It's quite similar to いいえ(iie) the word for "no". But other than one having a longer ii sound, you could also tell the difference between the two with context. Words where you'd have to pay close attention to context may sound a little scary to some people at first, but when you realize that English has lots of words like this too (like weather and whether) it's not so scary anymore


Does anyone know if Japanese has the saying 'home sweet home' or something similar?


Imported to the language ホーム・スイート・ホーム

or in Japanese

我(わ)が家(や)が 一番(いちばん) (My home is the best place)


I like building houses in the sims, which is made by EA


So is 'いえ' the word for house or home? Or is it interchangeable. Or would '家' and another kanji be used to distinguish the two?


It can be both, but if it means "home" it refers to your house as "home" (compared to home place, home town, etc.). You can also refer to your home as 自宅(じたく literally "own house"), but it's stilistically a bit more "formal".


How does it differ from "cho"?


What is the difference pronunciation between "no" and "house" in Japanese? I find that in "no" the "i" sound is longer, but I'm not sure if that marks the difference specially when they speak fast.


Thats the only difference. But you can tell by the context of the sentence. You wouldn't say "i live in a no", or "house, i don't want to".


what if i ask "Do you live in a house?"
is there any way to tell if they saying "ie" (yes, i live in a house) or "iie" (no, i don't) if I'm not sure whether it was a long い or not? like i could see that happening in a discord call, because sometimes the audio stutters, and part of what is said gets cut...


Usually you wouldn't answer "house" is someone said "do you live in a house?" If the question was "do you live in a house or something else", else then "no" would not work, and in the end there isn't really any context that I can think of where both would be correct to use.


roof (the little hat on top) over pig (the rest)






Is there like different ways of saying no in japanese because sometimes when i watch like anime and stuff they dont really use いいえ for no.....


いいえ is pretty much the standard no, but there are some other ways to convey the same message. Keep in mind that real Japanese people don't speak the same way that anime characters do. They're usually much more relaxed and not as loud or expressive.

いやだ: A very curt "I refuse."

断る(ことわる): Another "I refuse."

ダメ(だめ): No good

出来ない(できない): I cannot (Somewhat apologetic)

結構です(けっこです): No thanks/I'm fine

無理(むり): Impossible, not gonna happen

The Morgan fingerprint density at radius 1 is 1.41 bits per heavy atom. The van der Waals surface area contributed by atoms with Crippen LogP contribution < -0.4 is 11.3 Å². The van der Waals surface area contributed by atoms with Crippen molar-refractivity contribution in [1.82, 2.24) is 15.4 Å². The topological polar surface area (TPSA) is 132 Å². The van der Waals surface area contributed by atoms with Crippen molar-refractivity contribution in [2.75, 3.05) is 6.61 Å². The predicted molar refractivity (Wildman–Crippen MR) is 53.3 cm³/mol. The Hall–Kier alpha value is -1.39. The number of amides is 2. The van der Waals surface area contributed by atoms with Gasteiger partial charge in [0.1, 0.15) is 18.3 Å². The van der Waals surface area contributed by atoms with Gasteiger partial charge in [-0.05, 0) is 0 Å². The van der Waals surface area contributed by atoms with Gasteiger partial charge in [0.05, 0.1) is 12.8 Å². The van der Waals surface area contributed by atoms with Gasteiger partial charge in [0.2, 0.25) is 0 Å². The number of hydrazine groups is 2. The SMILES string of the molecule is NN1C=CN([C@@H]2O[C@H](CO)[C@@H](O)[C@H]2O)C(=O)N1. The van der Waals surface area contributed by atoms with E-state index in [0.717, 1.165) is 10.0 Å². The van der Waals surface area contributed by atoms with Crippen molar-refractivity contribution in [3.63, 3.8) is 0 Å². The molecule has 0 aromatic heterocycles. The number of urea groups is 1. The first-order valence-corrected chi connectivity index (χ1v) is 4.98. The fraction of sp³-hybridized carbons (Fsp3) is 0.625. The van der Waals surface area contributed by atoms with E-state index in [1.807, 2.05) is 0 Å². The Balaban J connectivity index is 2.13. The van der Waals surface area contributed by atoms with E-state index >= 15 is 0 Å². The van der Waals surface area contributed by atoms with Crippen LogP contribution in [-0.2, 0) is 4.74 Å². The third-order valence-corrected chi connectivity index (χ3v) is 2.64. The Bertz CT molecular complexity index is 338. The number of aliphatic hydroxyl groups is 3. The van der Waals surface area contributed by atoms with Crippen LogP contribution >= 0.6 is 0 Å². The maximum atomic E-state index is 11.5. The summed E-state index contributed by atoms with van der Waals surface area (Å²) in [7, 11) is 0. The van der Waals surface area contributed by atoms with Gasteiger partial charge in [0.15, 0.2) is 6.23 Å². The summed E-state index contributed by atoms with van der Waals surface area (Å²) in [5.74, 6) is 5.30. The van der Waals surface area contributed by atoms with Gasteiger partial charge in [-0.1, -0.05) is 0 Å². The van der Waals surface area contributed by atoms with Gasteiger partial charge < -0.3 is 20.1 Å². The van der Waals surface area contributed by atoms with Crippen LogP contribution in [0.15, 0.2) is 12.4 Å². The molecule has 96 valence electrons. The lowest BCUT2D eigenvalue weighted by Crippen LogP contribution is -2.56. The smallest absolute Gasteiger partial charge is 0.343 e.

忙しいです(いそがしいです): Busy (No, I'm too busy)

There are some other ways to decline or say no, but they're all mostly sitiational and if a simple "no" is needed to answer a question use いいえ.


watch dōgen's video on the matter https://m.youtube.com/watch?v=_9T7QyakmmE (comedic relief included)


Why when I touch in い it is translated as "adjective ending"? What is that?


Many adjectives in Japanese end in い so this is right, but not related to いえ or any other words containing い.


To help differentiate いえ(house) and いいえ(no) in pronunciation:

いえ sounds closer to just "ye" or "iye" with a y sound.

いいえ sounds like "ii-eh" with a bit more emphasis and time on the first part and a very slight pause between the い and え、without really any y sound between them.


Hello! Tell me please, can I use kana for all (even basic) words that are can be written in kanji provided that the word isn't long? Like this one, two or three caracters long


Kana can be used to write everything, long words too


why not say , " the house?"


It should work, if it's not already accepted then report it as an acceptable answer so it may become acceptable in the future.


i keep typing いぇfor house and it says im wrong


That's a small え、which would combine with the sound before it making it closer to "ye" rather than "ie." Although it's not that different when spoken, it's still not correct and wouldn't be accepted.


What is the difference between いえand うち?


いえ is "house"; the physical building a person lives in
うち is "home" which you may consider your own house, but also your in-group (family, friends)


house=いえ いえ=家


Doesn't ie also mean no


That is いいえ with a long vowel 'i'

Learn Japanese in just 5 minutes a day. For free.